Martin Luther believed that preachers, when faithfully expounding the Word of God, were no less than the voice of God.
To this point, Luther emphatically stated “For God has said, ‘When the Word of Christ is preached, I am in your mouth, and I go with the Word through your ears into your heart.’ Therefore, we have a sure sign and sure knowledge that when the gospel is proclaimed, God is present there.” In other words, Jesus Christ is powerfully present in the proclamation of the Scriptures.
Consequently, Luther resisted any supposed private revelations to men. Dreams and visions, he asserted, must not be preached: “Whenever you hear anyone boast that he has something by inspiration of the Holy Spirit and it has no basis in God’s Word, no matter what it may be, tell him that this is the work of the devil.” He added, “Whatever does not have its origin in the Scriptures is surely from the devil himself.” Luther believed that only the Bible, not the mystical intuitions of men, is to be preached.
Luther’s theology of preaching can be summarized by his assertion that preaching is God’s own speech to people. For Luther, preaching is Deus loquens—“God speaking.” The greatness of preaching, he maintained, lies in the fact that God Himself is active insofar as the preacher remains obedient to the Word and seeks nothing but for the people to hear the Word of God.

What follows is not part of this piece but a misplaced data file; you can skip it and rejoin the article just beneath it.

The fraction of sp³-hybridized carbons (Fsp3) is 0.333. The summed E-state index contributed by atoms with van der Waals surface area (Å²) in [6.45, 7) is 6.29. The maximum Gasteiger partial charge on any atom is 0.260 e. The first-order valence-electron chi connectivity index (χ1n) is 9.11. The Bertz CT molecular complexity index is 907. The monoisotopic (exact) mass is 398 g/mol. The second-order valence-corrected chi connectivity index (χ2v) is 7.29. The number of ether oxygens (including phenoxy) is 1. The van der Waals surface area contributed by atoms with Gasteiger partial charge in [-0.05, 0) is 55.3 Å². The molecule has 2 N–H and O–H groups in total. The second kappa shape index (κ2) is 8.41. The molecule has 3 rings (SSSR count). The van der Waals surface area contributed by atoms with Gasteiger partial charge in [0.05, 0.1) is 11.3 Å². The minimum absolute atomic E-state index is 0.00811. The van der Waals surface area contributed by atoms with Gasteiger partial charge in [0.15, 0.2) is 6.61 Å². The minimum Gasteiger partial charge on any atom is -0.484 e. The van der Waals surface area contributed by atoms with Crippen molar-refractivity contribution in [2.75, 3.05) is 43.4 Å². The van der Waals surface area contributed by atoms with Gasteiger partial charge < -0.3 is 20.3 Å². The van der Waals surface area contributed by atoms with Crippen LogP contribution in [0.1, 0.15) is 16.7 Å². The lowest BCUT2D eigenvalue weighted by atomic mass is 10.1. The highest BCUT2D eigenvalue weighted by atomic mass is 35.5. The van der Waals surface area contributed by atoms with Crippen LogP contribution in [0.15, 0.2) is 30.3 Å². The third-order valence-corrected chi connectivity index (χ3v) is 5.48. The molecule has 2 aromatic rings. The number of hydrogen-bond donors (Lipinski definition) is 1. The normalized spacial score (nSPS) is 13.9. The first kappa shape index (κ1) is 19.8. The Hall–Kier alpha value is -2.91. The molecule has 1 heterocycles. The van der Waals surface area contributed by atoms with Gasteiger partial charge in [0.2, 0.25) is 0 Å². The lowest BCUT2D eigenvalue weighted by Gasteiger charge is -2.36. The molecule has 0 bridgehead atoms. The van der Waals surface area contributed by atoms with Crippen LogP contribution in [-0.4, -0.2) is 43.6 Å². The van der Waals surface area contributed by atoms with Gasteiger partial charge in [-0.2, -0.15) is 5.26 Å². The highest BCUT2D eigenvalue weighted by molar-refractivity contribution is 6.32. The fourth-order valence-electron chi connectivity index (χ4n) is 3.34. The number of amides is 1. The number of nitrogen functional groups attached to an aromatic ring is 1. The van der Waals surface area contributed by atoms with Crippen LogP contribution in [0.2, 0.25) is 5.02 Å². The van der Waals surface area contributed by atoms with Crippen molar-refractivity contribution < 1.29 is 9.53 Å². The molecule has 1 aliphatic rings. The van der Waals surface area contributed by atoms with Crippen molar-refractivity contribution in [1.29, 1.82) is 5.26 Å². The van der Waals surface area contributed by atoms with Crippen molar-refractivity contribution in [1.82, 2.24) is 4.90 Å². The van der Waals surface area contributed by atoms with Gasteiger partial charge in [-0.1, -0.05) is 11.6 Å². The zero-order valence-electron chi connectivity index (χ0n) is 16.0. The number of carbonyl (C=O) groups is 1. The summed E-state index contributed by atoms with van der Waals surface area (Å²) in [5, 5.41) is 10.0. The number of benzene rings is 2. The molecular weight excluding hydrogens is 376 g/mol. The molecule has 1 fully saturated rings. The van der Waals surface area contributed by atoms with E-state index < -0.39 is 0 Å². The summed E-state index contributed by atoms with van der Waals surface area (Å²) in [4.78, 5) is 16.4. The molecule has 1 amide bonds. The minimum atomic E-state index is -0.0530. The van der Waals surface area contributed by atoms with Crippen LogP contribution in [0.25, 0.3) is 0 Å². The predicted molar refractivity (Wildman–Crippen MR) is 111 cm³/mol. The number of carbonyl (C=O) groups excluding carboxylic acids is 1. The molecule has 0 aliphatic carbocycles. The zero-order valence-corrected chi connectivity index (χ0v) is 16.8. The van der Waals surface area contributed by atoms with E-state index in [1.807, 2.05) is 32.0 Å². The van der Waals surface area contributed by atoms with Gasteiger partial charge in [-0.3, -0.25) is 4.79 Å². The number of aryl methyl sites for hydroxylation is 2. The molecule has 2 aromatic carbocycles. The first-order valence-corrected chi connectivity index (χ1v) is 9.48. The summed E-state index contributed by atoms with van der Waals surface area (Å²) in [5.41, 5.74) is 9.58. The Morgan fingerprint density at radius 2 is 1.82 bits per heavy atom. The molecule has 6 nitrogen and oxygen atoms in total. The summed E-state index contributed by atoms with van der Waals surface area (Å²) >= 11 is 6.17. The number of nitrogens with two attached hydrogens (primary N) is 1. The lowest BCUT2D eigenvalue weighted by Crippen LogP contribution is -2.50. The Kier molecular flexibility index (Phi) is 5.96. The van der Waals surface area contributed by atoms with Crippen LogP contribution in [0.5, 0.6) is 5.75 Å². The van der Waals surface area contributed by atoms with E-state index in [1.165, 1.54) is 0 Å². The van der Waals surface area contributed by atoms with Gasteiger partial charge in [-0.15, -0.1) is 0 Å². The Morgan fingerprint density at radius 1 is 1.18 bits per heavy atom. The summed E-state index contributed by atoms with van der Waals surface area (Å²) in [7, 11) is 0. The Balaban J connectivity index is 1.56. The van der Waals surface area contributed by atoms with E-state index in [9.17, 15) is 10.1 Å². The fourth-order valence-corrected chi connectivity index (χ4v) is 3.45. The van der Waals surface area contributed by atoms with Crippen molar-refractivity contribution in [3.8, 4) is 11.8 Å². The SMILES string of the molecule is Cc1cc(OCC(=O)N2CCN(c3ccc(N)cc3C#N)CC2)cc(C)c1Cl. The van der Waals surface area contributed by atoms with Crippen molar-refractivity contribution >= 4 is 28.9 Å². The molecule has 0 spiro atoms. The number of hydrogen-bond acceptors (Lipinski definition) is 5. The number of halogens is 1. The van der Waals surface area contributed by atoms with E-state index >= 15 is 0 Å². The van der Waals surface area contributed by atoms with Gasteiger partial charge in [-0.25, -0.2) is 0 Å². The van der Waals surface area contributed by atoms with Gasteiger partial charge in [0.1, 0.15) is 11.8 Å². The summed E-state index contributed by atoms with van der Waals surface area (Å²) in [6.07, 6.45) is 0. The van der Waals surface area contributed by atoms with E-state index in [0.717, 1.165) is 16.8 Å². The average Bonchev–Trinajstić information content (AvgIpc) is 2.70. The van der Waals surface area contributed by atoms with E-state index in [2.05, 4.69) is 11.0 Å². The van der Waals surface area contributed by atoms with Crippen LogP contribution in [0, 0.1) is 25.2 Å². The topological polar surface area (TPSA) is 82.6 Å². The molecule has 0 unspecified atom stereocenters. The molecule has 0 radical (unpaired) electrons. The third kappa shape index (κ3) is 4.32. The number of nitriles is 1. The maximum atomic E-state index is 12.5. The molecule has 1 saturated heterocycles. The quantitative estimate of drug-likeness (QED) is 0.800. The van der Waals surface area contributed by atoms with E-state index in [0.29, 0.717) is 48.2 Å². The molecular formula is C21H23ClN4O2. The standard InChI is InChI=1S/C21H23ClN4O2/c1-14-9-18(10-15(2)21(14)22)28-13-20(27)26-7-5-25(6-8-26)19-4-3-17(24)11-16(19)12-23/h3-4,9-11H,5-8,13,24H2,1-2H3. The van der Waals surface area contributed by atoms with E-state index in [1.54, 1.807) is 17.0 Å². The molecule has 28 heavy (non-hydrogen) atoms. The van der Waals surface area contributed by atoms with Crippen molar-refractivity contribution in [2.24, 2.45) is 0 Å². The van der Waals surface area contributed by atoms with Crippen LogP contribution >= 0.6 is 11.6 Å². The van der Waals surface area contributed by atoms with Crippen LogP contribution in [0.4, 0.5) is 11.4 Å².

—Steven J. Lawson, The Heroic Boldness of Martin Luther(Reformation Trust, 2013), 30–31.
Luther’s high view of preaching is virtually unknown today. The reason for that may be, in part, that so little of today’s preaching deserves such honor. I think, however, the main reason preaching is so lightly esteemed is that the Word of God is lightly esteemed—which brings us back to the preacher. Luther could call preaching “God speaking” because he had committed himself to faithfully expounding the Word, and nothing but. Consequently, authority of God emanated from his pulpit.